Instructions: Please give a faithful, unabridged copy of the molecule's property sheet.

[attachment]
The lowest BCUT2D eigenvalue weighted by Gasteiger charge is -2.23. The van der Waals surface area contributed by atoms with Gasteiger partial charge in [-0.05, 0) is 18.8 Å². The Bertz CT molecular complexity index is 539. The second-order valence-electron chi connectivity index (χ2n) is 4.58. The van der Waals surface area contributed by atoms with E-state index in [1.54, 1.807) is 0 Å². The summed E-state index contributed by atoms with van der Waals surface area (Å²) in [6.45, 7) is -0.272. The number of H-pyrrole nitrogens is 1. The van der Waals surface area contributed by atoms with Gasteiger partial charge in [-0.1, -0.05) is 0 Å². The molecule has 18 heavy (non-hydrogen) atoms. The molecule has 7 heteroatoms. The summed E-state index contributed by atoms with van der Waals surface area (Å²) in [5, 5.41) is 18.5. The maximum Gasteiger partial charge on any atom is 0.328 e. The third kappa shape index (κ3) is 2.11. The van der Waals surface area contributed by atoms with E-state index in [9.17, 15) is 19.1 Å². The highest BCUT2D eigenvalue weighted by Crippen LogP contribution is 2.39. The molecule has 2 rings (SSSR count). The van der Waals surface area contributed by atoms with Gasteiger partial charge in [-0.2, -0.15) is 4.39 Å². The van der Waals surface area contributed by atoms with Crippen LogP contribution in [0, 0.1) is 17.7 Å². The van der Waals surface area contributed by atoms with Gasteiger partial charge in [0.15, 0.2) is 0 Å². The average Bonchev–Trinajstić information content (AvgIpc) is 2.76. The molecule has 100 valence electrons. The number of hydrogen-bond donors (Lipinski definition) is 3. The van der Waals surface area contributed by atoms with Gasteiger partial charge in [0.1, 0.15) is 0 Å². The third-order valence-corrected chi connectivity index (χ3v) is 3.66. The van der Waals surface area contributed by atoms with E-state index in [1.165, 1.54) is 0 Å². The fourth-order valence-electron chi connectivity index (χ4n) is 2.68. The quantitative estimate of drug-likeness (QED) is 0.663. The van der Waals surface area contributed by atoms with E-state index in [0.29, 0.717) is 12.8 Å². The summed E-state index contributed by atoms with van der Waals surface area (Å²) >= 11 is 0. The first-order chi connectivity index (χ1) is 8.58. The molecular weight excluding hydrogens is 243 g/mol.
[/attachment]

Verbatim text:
The lowest BCUT2D eigenvalue weighted by Gasteiger charge is -2.23. The van der Waals surface area contributed by atoms with Gasteiger partial charge in [-0.05, 0) is 18.8 Å². The Bertz CT molecular complexity index is 539. The second-order valence-electron chi connectivity index (χ2n) is 4.58. The van der Waals surface area contributed by atoms with E-state index in [1.54, 1.807) is 0 Å². The summed E-state index contributed by atoms with van der Waals surface area (Å²) in [6.45, 7) is -0.272. The number of H-pyrrole nitrogens is 1. The van der Waals surface area contributed by atoms with Gasteiger partial charge in [-0.1, -0.05) is 0 Å². The molecule has 18 heavy (non-hydrogen) atoms. The molecule has 7 heteroatoms. The summed E-state index contributed by atoms with van der Waals surface area (Å²) in [5, 5.41) is 18.5. The maximum Gasteiger partial charge on any atom is 0.328 e. The third kappa shape index (κ3) is 2.11. The van der Waals surface area contributed by atoms with E-state index in [9.17, 15) is 19.1 Å². The highest BCUT2D eigenvalue weighted by Crippen LogP contribution is 2.39. The molecule has 2 rings (SSSR count). The van der Waals surface area contributed by atoms with Gasteiger partial charge in [-0.2, -0.15) is 4.39 Å². The van der Waals surface area contributed by atoms with Crippen LogP contribution in [0, 0.1) is 17.7 Å². The van der Waals surface area contributed by atoms with Gasteiger partial charge in [0.15, 0.2) is 0 Å². The average Bonchev–Trinajstić information content (AvgIpc) is 2.76. The molecule has 100 valence electrons. The number of hydrogen-bond donors (Lipinski definition) is 3. The van der Waals surface area contributed by atoms with Gasteiger partial charge in [0.1, 0.15) is 0 Å². The third-order valence-corrected chi connectivity index (χ3v) is 3.66. The van der Waals surface area contributed by atoms with E-state index in [1.165, 1.54) is 0 Å². The fourth-order valence-electron chi connectivity index (χ4n) is 2.68. The quantitative estimate of drug-likeness (QED) is 0.663. The van der Waals surface area contributed by atoms with E-state index in [0.29, 0.717) is 12.8 Å². The summed E-state index contributed by atoms with van der Waals surface area (Å²) >= 11 is 0. The first-order chi connectivity index (χ1) is 8.58. The molecular weight excluding hydrogens is 243 g/mol.